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Timeline of Ilham Tohti’s Case

Late 2005

Living in Beijing and teaching at Beijing’s Minzu University of China, Ilham Tohti establishes “Uighur Online,” a website published in Chinese and Uighur “to provide Uighurs and Hans with a platform for discussion and exchange.” The website serves as a platform for Uighur social and cultural issues, as well as Chinese policies in Xinjiang. Authorities periodically shut the website down.


May 15

Uighur Online is permanently shut down by the government.


March 06

In his interview with Radio Free Asia (RFA), Tohti criticizes Chinese policies in Xinjiang. He questions the central government’s policy of encouraging Han people to move to Xinjiang where the unemployment rate among Uighurs remained high. Tohti also refers to the then-governor of Xinjiang as “unqualified.”

March 26

Tohti is interrogated by the police, who tell him not to speak to the media again.

July 07

Tohti goes missing after the July 5th violence in Urumqi. Tohti is later found to have been detained by Chinese authorities for posting materials on his website that they allege “stirred up” the ethnic clashes.


July 25

Manager of Uighur Online, Gheyrat Niyaz, was sentenced to 15 years for “endangering state security”.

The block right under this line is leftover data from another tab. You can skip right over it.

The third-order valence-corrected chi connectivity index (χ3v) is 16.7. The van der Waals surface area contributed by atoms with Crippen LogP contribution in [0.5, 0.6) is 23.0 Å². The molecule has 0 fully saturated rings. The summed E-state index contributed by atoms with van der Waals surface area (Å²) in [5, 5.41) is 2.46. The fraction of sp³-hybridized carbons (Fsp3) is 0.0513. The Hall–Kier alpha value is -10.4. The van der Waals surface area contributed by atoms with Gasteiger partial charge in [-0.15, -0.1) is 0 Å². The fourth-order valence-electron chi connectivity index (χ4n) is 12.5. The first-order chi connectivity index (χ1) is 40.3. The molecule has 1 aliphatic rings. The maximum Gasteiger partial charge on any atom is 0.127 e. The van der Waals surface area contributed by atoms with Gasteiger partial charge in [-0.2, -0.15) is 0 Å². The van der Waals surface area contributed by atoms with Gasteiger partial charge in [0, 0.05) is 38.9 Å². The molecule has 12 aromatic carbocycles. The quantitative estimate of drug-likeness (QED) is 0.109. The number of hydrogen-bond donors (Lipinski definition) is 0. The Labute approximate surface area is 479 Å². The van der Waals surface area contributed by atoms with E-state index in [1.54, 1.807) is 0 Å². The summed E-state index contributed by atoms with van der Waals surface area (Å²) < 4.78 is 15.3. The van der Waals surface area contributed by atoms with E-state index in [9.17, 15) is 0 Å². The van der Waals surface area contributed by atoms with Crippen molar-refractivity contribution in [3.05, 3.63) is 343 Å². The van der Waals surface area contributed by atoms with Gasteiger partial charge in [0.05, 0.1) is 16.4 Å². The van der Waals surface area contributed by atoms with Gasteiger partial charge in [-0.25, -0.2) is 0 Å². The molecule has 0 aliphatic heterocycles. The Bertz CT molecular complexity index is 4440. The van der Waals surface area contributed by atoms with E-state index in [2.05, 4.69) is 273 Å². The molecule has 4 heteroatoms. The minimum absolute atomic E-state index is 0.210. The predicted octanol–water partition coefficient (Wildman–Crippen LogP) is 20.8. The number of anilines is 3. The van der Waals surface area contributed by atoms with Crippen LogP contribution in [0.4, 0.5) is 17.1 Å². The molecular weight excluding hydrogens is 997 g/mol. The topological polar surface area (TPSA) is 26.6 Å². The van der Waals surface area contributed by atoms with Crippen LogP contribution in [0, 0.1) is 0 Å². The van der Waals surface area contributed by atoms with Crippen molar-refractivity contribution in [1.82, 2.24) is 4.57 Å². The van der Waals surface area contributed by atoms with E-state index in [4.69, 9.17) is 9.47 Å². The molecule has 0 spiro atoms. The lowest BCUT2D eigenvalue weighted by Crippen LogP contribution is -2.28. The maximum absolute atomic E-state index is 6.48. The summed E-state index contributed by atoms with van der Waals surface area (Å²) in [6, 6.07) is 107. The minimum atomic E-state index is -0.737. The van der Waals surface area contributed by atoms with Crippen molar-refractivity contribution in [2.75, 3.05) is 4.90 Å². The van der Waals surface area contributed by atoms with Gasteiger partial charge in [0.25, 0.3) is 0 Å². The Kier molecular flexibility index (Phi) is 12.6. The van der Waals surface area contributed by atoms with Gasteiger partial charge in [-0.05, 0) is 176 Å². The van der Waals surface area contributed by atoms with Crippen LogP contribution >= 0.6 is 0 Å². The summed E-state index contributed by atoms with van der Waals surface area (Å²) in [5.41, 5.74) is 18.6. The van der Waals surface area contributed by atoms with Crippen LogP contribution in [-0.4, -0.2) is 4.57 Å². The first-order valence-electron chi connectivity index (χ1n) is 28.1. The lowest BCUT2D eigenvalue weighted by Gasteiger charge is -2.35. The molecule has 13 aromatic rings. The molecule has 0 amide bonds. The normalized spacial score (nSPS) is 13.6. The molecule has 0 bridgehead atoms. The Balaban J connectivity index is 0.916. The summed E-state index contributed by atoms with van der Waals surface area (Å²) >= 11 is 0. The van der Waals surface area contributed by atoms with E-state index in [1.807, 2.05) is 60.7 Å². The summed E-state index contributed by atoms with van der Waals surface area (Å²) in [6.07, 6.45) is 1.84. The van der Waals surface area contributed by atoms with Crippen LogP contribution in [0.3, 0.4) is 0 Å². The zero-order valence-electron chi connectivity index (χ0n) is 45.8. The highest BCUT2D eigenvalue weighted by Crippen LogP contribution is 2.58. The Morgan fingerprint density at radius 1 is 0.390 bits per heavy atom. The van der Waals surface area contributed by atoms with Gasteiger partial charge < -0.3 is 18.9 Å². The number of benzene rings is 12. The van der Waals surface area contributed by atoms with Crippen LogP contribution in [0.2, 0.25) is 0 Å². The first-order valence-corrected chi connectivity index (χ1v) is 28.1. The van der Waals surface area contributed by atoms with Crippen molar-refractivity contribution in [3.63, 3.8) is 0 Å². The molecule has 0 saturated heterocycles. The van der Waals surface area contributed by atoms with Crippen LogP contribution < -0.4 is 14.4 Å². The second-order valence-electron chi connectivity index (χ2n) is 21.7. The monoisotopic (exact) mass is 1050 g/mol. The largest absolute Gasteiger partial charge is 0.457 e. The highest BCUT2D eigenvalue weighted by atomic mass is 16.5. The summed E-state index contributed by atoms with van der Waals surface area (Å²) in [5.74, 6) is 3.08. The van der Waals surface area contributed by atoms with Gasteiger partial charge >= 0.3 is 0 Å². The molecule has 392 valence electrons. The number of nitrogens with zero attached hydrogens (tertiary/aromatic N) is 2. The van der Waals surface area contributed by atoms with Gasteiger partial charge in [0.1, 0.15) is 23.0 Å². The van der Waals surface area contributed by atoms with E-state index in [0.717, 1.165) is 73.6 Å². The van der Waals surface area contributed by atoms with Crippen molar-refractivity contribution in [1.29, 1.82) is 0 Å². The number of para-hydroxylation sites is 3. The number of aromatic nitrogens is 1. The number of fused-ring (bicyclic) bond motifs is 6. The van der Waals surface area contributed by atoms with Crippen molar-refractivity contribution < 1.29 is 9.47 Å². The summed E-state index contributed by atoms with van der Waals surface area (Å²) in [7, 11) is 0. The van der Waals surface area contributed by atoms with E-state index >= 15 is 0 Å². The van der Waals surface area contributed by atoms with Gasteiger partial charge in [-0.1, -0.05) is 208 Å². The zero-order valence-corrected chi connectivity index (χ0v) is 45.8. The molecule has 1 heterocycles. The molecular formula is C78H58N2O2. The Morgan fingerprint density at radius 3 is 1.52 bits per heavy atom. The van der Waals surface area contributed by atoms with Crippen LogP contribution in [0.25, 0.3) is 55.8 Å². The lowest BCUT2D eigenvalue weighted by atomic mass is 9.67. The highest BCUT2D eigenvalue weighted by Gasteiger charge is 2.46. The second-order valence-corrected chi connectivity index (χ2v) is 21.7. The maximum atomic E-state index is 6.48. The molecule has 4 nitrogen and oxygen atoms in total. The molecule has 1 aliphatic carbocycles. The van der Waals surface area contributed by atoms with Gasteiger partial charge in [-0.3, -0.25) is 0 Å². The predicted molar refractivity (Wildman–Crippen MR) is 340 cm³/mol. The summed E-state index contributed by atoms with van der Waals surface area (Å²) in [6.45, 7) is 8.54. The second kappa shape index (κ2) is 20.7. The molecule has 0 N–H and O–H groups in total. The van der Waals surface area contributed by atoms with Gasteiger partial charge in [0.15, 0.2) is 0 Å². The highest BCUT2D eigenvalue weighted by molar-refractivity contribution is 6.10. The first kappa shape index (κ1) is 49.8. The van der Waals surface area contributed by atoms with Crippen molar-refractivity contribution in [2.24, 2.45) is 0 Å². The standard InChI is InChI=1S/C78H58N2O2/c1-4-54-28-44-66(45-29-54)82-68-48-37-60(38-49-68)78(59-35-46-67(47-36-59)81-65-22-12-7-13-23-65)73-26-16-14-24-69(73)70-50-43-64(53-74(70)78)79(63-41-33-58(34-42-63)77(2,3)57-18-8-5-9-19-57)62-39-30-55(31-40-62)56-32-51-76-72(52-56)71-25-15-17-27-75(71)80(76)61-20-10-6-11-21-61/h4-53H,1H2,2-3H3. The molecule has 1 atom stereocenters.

January 17

Ilham Tohti publishes an article, “My Ideals and the Career Path I Have Chosen”《我的理想和事业选择之路》, explaining that his reason for launching the website was to promote “mutual understanding as well as dialogue among ethnic communities.” Tohti writes that the website contained no “pro-independence, separatist, or irresponsible inflammatory postings” nor “anything subversive.”


Beijing’s Minzu University of China cancels Tohti’s class on economic development, immigration, and discrimination in Xinjiang.



Tohti is interrogated for 10 hours after speaking to journalists and publishing an article on Uighur Online about Chinese armed forces monitoring Uighurs during Ramadan.


Tohti is held under house arrest ahead of the Chinese leadership change during the 18th Party Congress.


February 02

Chinese authorities detain Tohti and his daughter at the Beijing Capital International Airport. After questioning, Tohti’s daughter is allowed to board their intended flight to the United States, while Tohti is forced to remain in Beijing.

November 04

Plainclothes policemen rams Tohti’s car while he was travelling with his wife and children, threatening to kill his family and warned him against speaking to foreign media.


January 15

Police of the Xinjiang Uighur Autonomous Region (XUAR) and the Beijing municipality raid Tohti’s Beijing home and detain him. According to Tohti’s wife, Guzailai Nu'er, more than two dozen officers took part in the raid, taking computers and cellphones, among other items, from their house.

January 16

spokesman for the Chinese Foreign Affairs Ministry says Tohti has been subjected to criminal detention for “committing crimes and violating the law.”

January 17

Sina Weibo begins censoring searches for Tohti’s name.

January 25